Researchers double energy density of solid-state battery

Belgian researchers predict a solid state battery future for electric vehicles. (Imec)

A solid nanocomposite electrolyte from researchers at imec in Belgium promises to push solid-state Li-metal battery cells beyond Li-ion battery performance in the next five years.

Imec announced the innovation last week at the European Electric Vehicle Batteries Summit in Berlin, saying it has recently doubled the energy density in its Li-metal cell and will begin a manufacturing pilot soon.

Such a cell would be good news for extending the range of electric vehicles.

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Imec researchers have developed the solid electrolyte to provide high conductivity.  Last week, imec announced it had fabricated an improved battery with energy density of 400 Watt hours/liter (Wh/l), with a charging speed of two hours-- a record and double the result of a year ago.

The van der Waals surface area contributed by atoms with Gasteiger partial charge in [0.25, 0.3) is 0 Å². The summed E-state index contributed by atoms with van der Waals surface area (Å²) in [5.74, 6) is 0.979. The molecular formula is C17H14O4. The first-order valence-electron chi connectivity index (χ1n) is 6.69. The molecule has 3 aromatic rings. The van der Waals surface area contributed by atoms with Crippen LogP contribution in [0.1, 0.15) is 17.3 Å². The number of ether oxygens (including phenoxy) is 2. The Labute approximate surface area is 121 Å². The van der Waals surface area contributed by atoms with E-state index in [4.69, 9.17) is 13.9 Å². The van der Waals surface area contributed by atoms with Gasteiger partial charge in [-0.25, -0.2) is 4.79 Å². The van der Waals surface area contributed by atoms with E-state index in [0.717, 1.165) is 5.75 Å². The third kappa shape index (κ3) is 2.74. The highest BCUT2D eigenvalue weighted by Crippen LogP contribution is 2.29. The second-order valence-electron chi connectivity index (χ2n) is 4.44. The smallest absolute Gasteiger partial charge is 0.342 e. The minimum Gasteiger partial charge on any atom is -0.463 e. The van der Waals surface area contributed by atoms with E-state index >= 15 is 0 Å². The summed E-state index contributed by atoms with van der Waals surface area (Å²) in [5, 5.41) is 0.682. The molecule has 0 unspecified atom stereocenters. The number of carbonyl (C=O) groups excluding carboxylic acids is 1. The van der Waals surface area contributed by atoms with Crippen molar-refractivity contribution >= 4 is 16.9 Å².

Imec wants to surpass wet Li-ion battery performance and reach 1000 Wh/l with a charging speed of less than 30 minutes by 2024.

The new electrolyte is applied to dense powder electrodes as a liquid via a wet chemical coating, then converted to a solid when it is in place. That process allows the liquid to fill all the nooks and crannies to make maximum contact.

The pilot manufacturing process includes a 300 square meter assembly line at the EnergyVille campus in Genk, Belgium. Researchers said that a conventional production line is well-suited for processing the new electrolyte, which would mean that manufacturers don’t need expensive investments to switch from wet- to solid-electrolyte cells.

“The new battery demonstrates that our breakthrough electrolyte can be integrated in performance batteries,” said Philippe Vereecken, scientific direct at imec.

Imec’s battery R&D is meant as a collaborative program that is open to interested parties.

Imec also conducts research in nanoelectronics, digital and energy tech, microchips and software.

In addition to the EnergyVille research collaborative, imec also will work with the University of Hasselt to manufacture prototype solid electrolyte cells with up to 5Ah capacity.

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